Parashat Chukat: The Unreported Miracles

  • Dr. Tziporah Lifshitz
 
 
The Transition from Dependence to Leadership
 
          The Sifrei on Parashat Chukat consists entirely of halakhic derashot that derive the laws of the red heifer from the biblical verses, and it is entirely lacking in aggadic derashot.
 
For this reason, this shiur will be dedicated to the manner in which the narratives in Parashat Chukat are represented in the literature of Chazal in general.
 
The biblical stories that follow the section dealing with the red heifer (Bamidbar 19:1-22) are the death of Miriam, Mei Meriva, the appeal to Edom, the death of Aharon, the war waged against the Canaanites, the bronze serpent, several instances of "camping" and "journeying" that are briefly reported (Zered Wadi, the song of the well), the war waged against Sichon, the war waged against Og and camping “in the plains of Moab, beyond the Jordan at Jericho” (ibid. 20:1-22:1).
 
On the level of the plain sense of the biblical text, we discern a process that the people are undergoing: from dependence on a leader to the beginning of resourcefulness and assumption of responsibility. Let us begin with the first time the protagonist switches from Moshe to Israel and follow the action through the end of the portion:
 
And Moshe sent messengers from Kadesh to the king of Edom…
 
And the Israelites said to him: We will go up by the highway; and if we drink of your water, I and my cattle, then will I give the price thereof…
 
And Edom refused to give Israel passage through his border; therefore Israel turned away from him…
 
And when all the congregation saw that Aharon was dead, they wept for Aharon thirty days, even all the house of Israel.
 
And the Canaanite, the king of Arad, who dwelt in the south, heard tell that Israel came by the way of Atarim; and he fought against Israel, and took some of them captive.
                                                                    
And Israel vowed a vow to the Lord, and said: If You will indeed deliver this people into my hand, then I will utterly destroy (vehacharamti) their cities.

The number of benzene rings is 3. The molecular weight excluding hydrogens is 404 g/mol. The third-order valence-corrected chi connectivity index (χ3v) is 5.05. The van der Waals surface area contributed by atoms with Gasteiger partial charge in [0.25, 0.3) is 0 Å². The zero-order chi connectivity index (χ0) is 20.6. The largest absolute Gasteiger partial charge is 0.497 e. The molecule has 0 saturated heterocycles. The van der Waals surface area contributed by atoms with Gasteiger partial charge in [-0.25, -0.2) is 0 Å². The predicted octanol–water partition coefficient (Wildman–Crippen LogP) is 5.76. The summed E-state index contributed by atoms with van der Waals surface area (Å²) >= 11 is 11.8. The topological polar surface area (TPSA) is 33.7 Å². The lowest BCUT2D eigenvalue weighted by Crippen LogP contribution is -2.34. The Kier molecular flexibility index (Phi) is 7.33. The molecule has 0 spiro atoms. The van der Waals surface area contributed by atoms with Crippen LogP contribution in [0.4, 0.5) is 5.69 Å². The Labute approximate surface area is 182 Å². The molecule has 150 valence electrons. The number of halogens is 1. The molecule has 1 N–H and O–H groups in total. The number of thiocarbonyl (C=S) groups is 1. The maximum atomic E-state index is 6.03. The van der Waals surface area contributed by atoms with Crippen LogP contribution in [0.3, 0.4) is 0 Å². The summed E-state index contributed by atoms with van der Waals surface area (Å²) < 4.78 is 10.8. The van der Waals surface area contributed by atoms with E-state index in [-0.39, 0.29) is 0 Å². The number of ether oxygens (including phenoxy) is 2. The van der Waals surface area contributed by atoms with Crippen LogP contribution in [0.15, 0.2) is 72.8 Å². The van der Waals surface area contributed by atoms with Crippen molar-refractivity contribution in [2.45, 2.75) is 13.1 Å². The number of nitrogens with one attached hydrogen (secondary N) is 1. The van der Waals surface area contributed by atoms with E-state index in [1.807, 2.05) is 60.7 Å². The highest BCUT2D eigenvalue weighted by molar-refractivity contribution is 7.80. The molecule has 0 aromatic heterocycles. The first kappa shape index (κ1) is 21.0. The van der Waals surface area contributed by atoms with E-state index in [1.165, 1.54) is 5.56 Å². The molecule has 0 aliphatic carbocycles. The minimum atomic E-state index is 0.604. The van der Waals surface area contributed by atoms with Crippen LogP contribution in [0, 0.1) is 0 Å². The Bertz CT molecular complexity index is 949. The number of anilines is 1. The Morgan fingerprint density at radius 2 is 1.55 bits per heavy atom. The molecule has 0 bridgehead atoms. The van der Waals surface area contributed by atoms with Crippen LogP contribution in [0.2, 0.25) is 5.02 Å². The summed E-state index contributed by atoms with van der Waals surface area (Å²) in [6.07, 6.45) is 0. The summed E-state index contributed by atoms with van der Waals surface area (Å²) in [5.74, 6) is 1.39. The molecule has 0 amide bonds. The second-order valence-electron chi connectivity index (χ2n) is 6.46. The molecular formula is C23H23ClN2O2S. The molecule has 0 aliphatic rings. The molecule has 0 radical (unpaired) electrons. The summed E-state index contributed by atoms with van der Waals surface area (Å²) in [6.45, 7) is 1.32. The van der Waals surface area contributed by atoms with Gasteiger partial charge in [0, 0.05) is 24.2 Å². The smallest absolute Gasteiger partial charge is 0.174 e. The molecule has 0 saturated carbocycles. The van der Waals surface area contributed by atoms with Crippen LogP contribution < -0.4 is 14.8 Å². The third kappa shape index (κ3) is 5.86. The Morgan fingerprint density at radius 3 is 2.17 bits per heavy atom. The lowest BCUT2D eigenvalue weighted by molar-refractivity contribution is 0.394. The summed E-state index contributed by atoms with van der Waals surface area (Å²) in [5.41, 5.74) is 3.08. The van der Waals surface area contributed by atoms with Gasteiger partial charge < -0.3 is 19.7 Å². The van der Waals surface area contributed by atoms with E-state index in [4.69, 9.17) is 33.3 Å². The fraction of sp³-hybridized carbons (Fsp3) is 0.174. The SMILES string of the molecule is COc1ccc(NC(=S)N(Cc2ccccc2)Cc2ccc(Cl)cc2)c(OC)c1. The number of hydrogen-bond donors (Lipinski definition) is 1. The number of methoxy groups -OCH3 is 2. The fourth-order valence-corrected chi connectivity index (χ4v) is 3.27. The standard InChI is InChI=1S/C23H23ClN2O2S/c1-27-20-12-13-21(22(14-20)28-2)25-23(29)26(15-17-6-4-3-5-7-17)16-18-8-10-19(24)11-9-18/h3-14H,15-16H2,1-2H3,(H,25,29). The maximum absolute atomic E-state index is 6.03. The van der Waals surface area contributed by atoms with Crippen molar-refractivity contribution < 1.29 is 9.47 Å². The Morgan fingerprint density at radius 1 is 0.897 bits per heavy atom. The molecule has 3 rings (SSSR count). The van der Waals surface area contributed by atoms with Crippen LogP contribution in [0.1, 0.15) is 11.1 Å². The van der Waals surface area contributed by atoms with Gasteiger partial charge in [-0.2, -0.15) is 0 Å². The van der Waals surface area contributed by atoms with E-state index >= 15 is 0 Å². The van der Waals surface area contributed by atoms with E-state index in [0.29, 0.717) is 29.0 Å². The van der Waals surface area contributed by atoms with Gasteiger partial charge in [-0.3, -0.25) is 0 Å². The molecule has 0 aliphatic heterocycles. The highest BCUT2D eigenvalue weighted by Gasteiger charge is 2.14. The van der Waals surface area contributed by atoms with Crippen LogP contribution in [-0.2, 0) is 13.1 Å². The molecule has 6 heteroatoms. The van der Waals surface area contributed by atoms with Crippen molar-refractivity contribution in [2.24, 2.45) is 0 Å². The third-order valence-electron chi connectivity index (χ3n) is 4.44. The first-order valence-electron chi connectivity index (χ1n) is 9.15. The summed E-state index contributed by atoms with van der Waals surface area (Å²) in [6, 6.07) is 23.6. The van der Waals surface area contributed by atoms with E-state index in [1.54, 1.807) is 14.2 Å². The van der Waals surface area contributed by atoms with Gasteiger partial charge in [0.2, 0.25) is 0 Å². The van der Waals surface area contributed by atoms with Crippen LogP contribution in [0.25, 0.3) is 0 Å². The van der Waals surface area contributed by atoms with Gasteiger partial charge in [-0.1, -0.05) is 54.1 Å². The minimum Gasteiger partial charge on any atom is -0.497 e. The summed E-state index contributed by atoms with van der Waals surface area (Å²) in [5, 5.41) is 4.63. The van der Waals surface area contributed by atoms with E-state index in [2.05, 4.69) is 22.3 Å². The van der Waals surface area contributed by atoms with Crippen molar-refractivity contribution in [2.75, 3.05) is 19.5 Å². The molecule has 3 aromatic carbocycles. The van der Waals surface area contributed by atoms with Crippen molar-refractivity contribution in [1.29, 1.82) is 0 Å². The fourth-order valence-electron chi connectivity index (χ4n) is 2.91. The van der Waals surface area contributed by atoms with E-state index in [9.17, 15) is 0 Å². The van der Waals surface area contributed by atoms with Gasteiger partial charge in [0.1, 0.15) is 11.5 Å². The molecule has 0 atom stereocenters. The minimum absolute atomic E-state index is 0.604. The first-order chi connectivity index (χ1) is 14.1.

And the Lord hearkened to the voice of Israel, and delivered up the Canaanites; and they utterly destroyed (vayachareim) them and their cities; and the name of the place was called Chorma.
 
And they journeyed from Mount Hor (Hor Ha-har) by the way of the Reed Sea to go around the land of Edom; and the soul of the people became impatient because of the way. 
 
And the people spoke against God, and against Moshe: Why have you brought us up out of Egypt to die in the wilderness?…
 
And the Lord sent fiery serpents among the people, and they bit the people; and many people of Israel died.
 
And the people came to Moshe, and said: We have sinned, because we have spoken against the Lord, and against you; pray to the Lord, that He take away the serpents from us. So Moses prayed for the people. 
 
And the Lord said to Moses, “Make a fiery serpent and set it on a pole, and everyone who is bitten, when he sees it, shall live.” 
 
So Moses made a bronze serpent and set it on a pole. And if a serpent bit anyone, he would look at the bronze serpent and live.
 
And the Israelites journeyed and camped in Ovot… 
 
Then Israel sang this song: Arise, O well, respond to it…
 
And Israel sent messengers to Sichon king of the Amorites, saying…
 
And Israel smote him with the edge of the sword, and possessed his land from the Arnon to the Yabbok, even to the children of Ammon; for the border of the children of Ammon was strong. 
 
And Israel took all these cities; and Israel dwelt in all the cities of the Amorites, in Cheshbon.
 
Thus Israel dwelt in the land of the Amorites. 
 
And Moshe sent to spy out Yazer, and they took the towns thereof, and drove out the Amorites that were there. 
 
And they turned and went up by the way of Bashan; and Og the king of Bashan went out against them, he and all his people, to battle at Edre’i.
 
And the Lord said to Moshe: Fear him not; for I have delivered him into your hand, and all his people…
 
So they smote him, and his sons, and all his people, until there was none left to him remaining; and they possessed his land.
 
And the Israelites journeyed, and camped in the plains of Moab, beyond the Jordan at Jericho. (Bamidbar 20:14-22:1)
 
 
          Over the course of these verses, there are eight main places where the people of Israel are portrayed as playing an active role:
 
 
  1. They negotiate with the descendants of Eisav.
 
  1. The congregation weeps over the death of Aharon.
 
It would appear that this is the first positive independent action on the part of the people.[1] One might argue that they are merely reacting to the loss, and that this is not an independent action, but it is not always the case that a nation properly mourns the loss of its leader. Consider what Chazal say about Israel's failure to mourn the deaths of Moshe and Yehoshua, respectively:
 
“And it was fully forty days… and the days of crying for him passed” (Bereishit 50:3-4). Here it says “and the days of crying for him passed,” but below it says: “And the days of crying in mourning for Moshe came to an end.” Moshe had no one to cry for him, so it is written “[they] came to an end;” but Ya’akov had those who would cry for him, so it is written “And the days of crying for him passed.” (Bereishit Rabba 100:4)